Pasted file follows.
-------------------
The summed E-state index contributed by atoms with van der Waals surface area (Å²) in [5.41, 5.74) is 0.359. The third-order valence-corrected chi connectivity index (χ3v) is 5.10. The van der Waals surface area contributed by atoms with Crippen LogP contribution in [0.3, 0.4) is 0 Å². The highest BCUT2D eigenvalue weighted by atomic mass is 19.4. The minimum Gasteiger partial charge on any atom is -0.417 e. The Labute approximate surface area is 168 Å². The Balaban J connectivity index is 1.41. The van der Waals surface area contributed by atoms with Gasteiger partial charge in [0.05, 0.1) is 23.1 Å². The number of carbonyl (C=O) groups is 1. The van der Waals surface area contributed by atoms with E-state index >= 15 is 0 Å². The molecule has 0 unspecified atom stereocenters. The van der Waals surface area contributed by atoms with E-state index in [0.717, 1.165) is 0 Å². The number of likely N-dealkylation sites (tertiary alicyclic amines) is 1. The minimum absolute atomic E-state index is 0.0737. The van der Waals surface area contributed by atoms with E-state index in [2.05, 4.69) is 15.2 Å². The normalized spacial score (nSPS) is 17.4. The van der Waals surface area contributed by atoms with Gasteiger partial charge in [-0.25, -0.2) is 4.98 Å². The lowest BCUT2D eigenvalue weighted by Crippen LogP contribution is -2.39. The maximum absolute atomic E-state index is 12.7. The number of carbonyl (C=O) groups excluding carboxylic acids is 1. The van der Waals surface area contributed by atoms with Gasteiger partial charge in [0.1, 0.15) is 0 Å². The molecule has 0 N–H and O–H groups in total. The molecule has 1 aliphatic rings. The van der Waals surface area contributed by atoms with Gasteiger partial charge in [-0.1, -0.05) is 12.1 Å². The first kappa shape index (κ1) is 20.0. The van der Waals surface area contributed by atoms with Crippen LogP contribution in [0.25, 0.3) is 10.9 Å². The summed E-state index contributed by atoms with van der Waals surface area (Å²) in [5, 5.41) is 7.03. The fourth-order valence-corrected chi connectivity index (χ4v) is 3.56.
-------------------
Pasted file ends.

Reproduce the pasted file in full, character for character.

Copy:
The summed E-state index contributed by atoms with van der Waals surface area (Å²) in [5.41, 5.74) is 0.359. The third-order valence-corrected chi connectivity index (χ3v) is 5.10. The van der Waals surface area contributed by atoms with Crippen LogP contribution in [0.3, 0.4) is 0 Å². The highest BCUT2D eigenvalue weighted by atomic mass is 19.4. The minimum Gasteiger partial charge on any atom is -0.417 e. The Labute approximate surface area is 168 Å². The Balaban J connectivity index is 1.41. The van der Waals surface area contributed by atoms with Gasteiger partial charge in [0.05, 0.1) is 23.1 Å². The number of carbonyl (C=O) groups is 1. The van der Waals surface area contributed by atoms with E-state index >= 15 is 0 Å². The molecule has 0 unspecified atom stereocenters. The van der Waals surface area contributed by atoms with E-state index in [0.717, 1.165) is 0 Å². The number of likely N-dealkylation sites (tertiary alicyclic amines) is 1. The minimum absolute atomic E-state index is 0.0737. The van der Waals surface area contributed by atoms with E-state index in [2.05, 4.69) is 15.2 Å². The normalized spacial score (nSPS) is 17.4. The van der Waals surface area contributed by atoms with Gasteiger partial charge in [-0.25, -0.2) is 4.98 Å². The lowest BCUT2D eigenvalue weighted by Crippen LogP contribution is -2.39. The maximum absolute atomic E-state index is 12.7. The number of carbonyl (C=O) groups excluding carboxylic acids is 1. The van der Waals surface area contributed by atoms with Gasteiger partial charge in [0.1, 0.15) is 0 Å². The molecule has 0 N–H and O–H groups in total. The molecule has 1 aliphatic rings. The van der Waals surface area contributed by atoms with Gasteiger partial charge in [-0.1, -0.05) is 12.1 Å². The first kappa shape index (κ1) is 20.0. The van der Waals surface area contributed by atoms with Crippen LogP contribution in [0.25, 0.3) is 10.9 Å². The summed E-state index contributed by atoms with van der Waals surface area (Å²) in [5, 5.41) is 7.03. The fourth-order valence-corrected chi connectivity index (χ4v) is 3.56.